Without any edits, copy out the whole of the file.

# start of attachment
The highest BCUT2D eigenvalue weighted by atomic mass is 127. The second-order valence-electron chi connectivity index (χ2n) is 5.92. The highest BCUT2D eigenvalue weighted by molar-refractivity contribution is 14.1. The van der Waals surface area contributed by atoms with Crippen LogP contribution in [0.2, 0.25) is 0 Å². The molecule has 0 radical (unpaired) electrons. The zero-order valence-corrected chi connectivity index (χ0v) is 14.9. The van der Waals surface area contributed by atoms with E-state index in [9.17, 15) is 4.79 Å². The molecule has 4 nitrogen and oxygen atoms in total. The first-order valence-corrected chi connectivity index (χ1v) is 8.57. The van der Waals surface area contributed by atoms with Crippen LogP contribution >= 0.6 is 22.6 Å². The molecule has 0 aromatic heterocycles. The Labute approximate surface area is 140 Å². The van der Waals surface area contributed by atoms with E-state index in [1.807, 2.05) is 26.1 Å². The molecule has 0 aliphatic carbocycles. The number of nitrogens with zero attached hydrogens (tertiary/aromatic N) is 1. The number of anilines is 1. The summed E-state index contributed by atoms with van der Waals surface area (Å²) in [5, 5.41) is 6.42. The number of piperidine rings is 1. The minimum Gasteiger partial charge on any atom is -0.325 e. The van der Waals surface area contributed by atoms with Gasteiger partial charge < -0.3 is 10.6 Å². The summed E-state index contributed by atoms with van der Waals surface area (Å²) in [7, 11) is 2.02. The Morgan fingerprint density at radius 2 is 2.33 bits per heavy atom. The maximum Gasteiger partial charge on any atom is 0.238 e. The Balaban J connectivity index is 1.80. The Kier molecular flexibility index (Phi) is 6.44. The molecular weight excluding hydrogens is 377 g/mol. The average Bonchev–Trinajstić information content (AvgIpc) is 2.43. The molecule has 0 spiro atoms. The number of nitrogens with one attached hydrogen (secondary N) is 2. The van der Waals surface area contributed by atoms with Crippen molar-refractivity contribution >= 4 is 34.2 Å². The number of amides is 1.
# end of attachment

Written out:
The highest BCUT2D eigenvalue weighted by atomic mass is 127. The second-order valence-electron chi connectivity index (χ2n) is 5.92. The highest BCUT2D eigenvalue weighted by molar-refractivity contribution is 14.1. The van der Waals surface area contributed by atoms with Crippen LogP contribution in [0.2, 0.25) is 0 Å². The molecule has 0 radical (unpaired) electrons. The zero-order valence-corrected chi connectivity index (χ0v) is 14.9. The van der Waals surface area contributed by atoms with E-state index in [9.17, 15) is 4.79 Å². The molecule has 4 nitrogen and oxygen atoms in total. The first-order valence-corrected chi connectivity index (χ1v) is 8.57. The van der Waals surface area contributed by atoms with Crippen LogP contribution >= 0.6 is 22.6 Å². The molecule has 0 aromatic heterocycles. The Labute approximate surface area is 140 Å². The van der Waals surface area contributed by atoms with E-state index in [1.807, 2.05) is 26.1 Å². The molecule has 0 aliphatic carbocycles. The number of nitrogens with zero attached hydrogens (tertiary/aromatic N) is 1. The number of anilines is 1. The summed E-state index contributed by atoms with van der Waals surface area (Å²) in [5, 5.41) is 6.42. The number of piperidine rings is 1. The minimum Gasteiger partial charge on any atom is -0.325 e. The van der Waals surface area contributed by atoms with Gasteiger partial charge < -0.3 is 10.6 Å². The summed E-state index contributed by atoms with van der Waals surface area (Å²) in [7, 11) is 2.02. The Morgan fingerprint density at radius 2 is 2.33 bits per heavy atom. The maximum Gasteiger partial charge on any atom is 0.238 e. The Balaban J connectivity index is 1.80. The Kier molecular flexibility index (Phi) is 6.44. The molecular weight excluding hydrogens is 377 g/mol. The average Bonchev–Trinajstić information content (AvgIpc) is 2.43. The molecule has 0 spiro atoms. The number of nitrogens with one attached hydrogen (secondary N) is 2. The van der Waals surface area contributed by atoms with Crippen molar-refractivity contribution >= 4 is 34.2 Å². The number of amides is 1.